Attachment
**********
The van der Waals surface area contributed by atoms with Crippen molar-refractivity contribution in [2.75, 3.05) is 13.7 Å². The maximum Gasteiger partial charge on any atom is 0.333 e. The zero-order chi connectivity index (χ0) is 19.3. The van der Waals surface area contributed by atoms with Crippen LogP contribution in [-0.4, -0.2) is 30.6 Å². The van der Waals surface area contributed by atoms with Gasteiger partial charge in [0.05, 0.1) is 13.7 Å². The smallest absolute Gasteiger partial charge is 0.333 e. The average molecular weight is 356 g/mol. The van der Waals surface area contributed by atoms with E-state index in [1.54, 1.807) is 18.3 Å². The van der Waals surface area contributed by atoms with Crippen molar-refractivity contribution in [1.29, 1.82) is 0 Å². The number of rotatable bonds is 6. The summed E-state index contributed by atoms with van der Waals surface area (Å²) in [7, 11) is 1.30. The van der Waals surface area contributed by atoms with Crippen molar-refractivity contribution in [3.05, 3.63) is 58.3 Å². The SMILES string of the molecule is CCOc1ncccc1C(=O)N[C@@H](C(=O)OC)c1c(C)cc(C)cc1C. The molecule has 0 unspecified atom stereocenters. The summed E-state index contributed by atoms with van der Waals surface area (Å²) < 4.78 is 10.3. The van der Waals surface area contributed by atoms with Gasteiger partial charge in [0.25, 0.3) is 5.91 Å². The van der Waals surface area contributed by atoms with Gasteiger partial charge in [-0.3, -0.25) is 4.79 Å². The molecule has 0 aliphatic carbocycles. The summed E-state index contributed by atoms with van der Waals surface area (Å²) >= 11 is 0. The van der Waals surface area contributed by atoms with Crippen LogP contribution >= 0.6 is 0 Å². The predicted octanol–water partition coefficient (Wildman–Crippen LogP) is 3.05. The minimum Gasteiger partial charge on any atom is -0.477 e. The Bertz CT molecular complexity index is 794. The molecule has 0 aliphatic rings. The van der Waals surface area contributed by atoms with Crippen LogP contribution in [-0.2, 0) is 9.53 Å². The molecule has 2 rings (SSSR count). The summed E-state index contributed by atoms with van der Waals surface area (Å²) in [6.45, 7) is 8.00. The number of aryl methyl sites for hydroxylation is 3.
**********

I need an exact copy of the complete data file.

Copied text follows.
The van der Waals surface area contributed by atoms with Crippen molar-refractivity contribution in [2.75, 3.05) is 13.7 Å². The maximum Gasteiger partial charge on any atom is 0.333 e. The zero-order chi connectivity index (χ0) is 19.3. The van der Waals surface area contributed by atoms with Crippen LogP contribution in [-0.4, -0.2) is 30.6 Å². The van der Waals surface area contributed by atoms with Gasteiger partial charge in [0.05, 0.1) is 13.7 Å². The smallest absolute Gasteiger partial charge is 0.333 e. The average molecular weight is 356 g/mol. The van der Waals surface area contributed by atoms with E-state index in [1.54, 1.807) is 18.3 Å². The van der Waals surface area contributed by atoms with Crippen molar-refractivity contribution in [1.29, 1.82) is 0 Å². The number of rotatable bonds is 6. The summed E-state index contributed by atoms with van der Waals surface area (Å²) in [7, 11) is 1.30. The van der Waals surface area contributed by atoms with Crippen molar-refractivity contribution in [3.05, 3.63) is 58.3 Å². The SMILES string of the molecule is CCOc1ncccc1C(=O)N[C@@H](C(=O)OC)c1c(C)cc(C)cc1C. The molecule has 0 unspecified atom stereocenters. The summed E-state index contributed by atoms with van der Waals surface area (Å²) < 4.78 is 10.3. The van der Waals surface area contributed by atoms with Gasteiger partial charge in [0.25, 0.3) is 5.91 Å². The van der Waals surface area contributed by atoms with Gasteiger partial charge in [-0.3, -0.25) is 4.79 Å². The molecule has 0 aliphatic carbocycles. The summed E-state index contributed by atoms with van der Waals surface area (Å²) >= 11 is 0. The van der Waals surface area contributed by atoms with Crippen LogP contribution >= 0.6 is 0 Å². The predicted octanol–water partition coefficient (Wildman–Crippen LogP) is 3.05. The minimum Gasteiger partial charge on any atom is -0.477 e. The Bertz CT molecular complexity index is 794. The molecule has 0 aliphatic rings. The van der Waals surface area contributed by atoms with Crippen LogP contribution in [-0.2, 0) is 9.53 Å². The molecule has 2 rings (SSSR count). The summed E-state index contributed by atoms with van der Waals surface area (Å²) in [6.45, 7) is 8.00. The number of aryl methyl sites for hydroxylation is 3.